2. Your team. How dependent is the law firm on you? In my experience, the more dependent the firm is on your presence, the less valuable your firm will be to a buyer. The more your team can move work out the door without your intimate involvement, then the more valuable the firm will be.
  3. Your marketing. Do you have an annual marketing calendar? How many great referral sources do you have that you can transfer to a buyer? 100? 10? Or just 2? The more you can help a buyer transfer those referral relationships the more valuable your practice will be.

Potential buyers will be looking to answer three questions in assessing your firm’s value:

Can I run it efficiently? (case management)

Can I get work out the door profitably? (a good team)

What are my marketing resources and can they drive work in the door? (marketing calendar and referrals)

In my experience, lawyers should be working on these key issues with daily improvements to make their practices more valuable when they exit.

Lawyers: Polar Vortex freeze your cash flow?

February 21, 2014

Filed under: Money,Uncategorized — Tags: — admin @ 2:39 pm

It’s not just you. Don’t panic. It’s not the worst quarter ever.

The “Polar Vortex” threw much of the nation into our coldest winter in years. Compounded by a soft economy, this winter has really taken a toll on many small law firms in the northern states.

I hear about it from my clients. I see it in their numbers. Frustration, anxiety and panic is setting in. Don’t let it.

Here are seven things for you to consider as you deal with the financial damage created by the recent Polar Vortex.

  1. You are not alone. There are small businesses everywhere affected by this winter. I have seen in many different sources. Probably the best representative article about it is one I read recently in the Wall Street Journal. I’ve saved a copy of it for you as a PDF: Small-Businesses’ Sales Decline Amid Winter Weather. Take a moment and read it. You are dealing with a real phenomenon.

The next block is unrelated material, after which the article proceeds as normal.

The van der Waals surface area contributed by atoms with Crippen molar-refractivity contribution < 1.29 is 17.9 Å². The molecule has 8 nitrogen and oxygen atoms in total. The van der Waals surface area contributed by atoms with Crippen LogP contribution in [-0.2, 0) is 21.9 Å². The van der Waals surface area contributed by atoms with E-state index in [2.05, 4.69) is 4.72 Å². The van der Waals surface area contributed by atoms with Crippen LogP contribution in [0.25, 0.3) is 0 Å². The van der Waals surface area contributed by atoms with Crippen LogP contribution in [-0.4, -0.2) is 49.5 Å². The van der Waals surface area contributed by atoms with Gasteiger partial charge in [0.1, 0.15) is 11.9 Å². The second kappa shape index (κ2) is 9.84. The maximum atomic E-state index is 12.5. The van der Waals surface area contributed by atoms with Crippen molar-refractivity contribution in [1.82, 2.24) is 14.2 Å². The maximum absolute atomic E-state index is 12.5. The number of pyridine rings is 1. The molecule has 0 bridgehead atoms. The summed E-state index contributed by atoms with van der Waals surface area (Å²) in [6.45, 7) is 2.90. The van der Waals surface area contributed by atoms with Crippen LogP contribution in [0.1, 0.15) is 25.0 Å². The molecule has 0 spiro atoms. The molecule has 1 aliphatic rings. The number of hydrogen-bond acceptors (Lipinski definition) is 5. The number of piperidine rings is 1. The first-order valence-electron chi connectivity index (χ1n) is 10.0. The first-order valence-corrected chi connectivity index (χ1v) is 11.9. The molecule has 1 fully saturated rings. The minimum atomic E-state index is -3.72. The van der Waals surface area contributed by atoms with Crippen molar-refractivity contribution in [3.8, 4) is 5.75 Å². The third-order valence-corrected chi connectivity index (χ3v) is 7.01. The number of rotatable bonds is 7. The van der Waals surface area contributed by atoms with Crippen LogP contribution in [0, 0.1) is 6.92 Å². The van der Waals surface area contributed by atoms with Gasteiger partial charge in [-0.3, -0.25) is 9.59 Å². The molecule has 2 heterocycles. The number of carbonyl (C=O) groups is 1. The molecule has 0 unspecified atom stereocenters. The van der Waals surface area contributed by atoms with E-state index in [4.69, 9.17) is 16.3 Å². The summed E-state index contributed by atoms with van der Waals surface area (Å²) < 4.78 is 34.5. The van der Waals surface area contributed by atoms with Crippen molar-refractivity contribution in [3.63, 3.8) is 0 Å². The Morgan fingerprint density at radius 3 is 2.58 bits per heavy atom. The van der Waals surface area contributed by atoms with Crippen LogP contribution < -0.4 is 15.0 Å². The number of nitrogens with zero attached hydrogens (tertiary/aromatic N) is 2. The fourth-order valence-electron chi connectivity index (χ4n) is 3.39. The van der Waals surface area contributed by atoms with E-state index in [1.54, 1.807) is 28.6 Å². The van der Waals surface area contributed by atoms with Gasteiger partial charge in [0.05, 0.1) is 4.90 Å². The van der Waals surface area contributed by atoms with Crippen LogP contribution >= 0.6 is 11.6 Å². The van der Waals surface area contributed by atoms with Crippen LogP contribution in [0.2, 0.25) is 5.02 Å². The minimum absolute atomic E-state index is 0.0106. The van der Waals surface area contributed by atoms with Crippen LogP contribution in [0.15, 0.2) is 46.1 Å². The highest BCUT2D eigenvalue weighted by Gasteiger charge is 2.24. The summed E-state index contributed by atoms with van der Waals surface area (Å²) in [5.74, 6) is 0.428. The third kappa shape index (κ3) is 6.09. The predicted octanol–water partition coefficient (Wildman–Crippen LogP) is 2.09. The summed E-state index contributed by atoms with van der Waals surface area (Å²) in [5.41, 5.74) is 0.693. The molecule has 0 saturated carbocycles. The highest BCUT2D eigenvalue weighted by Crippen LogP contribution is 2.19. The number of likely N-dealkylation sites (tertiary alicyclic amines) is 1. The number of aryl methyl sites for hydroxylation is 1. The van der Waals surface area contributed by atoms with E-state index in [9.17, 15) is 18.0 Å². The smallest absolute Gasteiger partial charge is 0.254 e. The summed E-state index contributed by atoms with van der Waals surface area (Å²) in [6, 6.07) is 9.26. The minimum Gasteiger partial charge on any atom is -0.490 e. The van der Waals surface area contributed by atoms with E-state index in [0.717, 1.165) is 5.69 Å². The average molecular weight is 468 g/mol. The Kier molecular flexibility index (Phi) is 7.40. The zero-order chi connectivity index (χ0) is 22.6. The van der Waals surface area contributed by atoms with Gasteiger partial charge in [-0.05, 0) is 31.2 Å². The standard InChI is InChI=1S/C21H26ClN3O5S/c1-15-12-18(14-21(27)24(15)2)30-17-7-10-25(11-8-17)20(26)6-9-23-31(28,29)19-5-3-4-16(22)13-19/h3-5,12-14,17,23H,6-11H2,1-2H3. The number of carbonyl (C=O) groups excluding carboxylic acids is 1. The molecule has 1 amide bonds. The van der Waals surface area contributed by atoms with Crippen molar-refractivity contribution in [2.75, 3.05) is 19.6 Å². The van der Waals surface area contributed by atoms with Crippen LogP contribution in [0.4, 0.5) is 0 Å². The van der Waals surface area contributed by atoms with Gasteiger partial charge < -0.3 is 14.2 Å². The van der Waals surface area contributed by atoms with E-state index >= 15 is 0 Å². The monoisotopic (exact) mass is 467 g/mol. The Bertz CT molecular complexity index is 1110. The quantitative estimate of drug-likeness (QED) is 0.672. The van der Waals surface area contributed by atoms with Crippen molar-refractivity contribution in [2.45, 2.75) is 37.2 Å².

2. Learn from it. Don’t write this experience off as a one-time event. Whether you agree or disagree with the theory of humanity’s affect on climate change does not matter. You can’t control what politicians, scientists or the media get whipped into a frenzy about. What you can control is your practice. So, learn from it. What if this happens again next year? What can you do to prepare for it? Right now, write out an action plan. (If you are in the southern states, think hurricane vs. Polar Vortex). Does it make sense for you to put aside a percentage of revenue monthly as weather-disaster fund in case this happens next year? Or, should you apply for a line of credit from your bank as a precaution?
  3. What plans do you need to adjust to plan out the rest of this year? I think they need to be revised based on your first quarter. What adjustments do you need to make to your marketing?
  4. It is time to work the phones. Call your top 20 referral sources and check in with them. See how they are doing. Ask for referrals. Start calling your best sources of business and fill your marketing pipeline.
  5. Organize all of your work-in-process that you can collect cash on. Rank it by dollar value. Then, you and your team just crank on getting it done. You need the cash. For most lawyers, there are tons of dollars laying around in uncompleted work. Get it done.
  6. Put together a plan of things to do the next time you are stuck at home due to snow, flooding or storms. You can hang with your family, snow board, make the best of it. When you grow weary of “family time” — or perhaps your family has grown sick of you hanging around the house bugging them — here are some things you can do. Write that marketing book you have always wanted to put together. Write 52 blogs that can be posted once a week for the next year. Write a course you want to teach. Write the systems that your office desperately needs.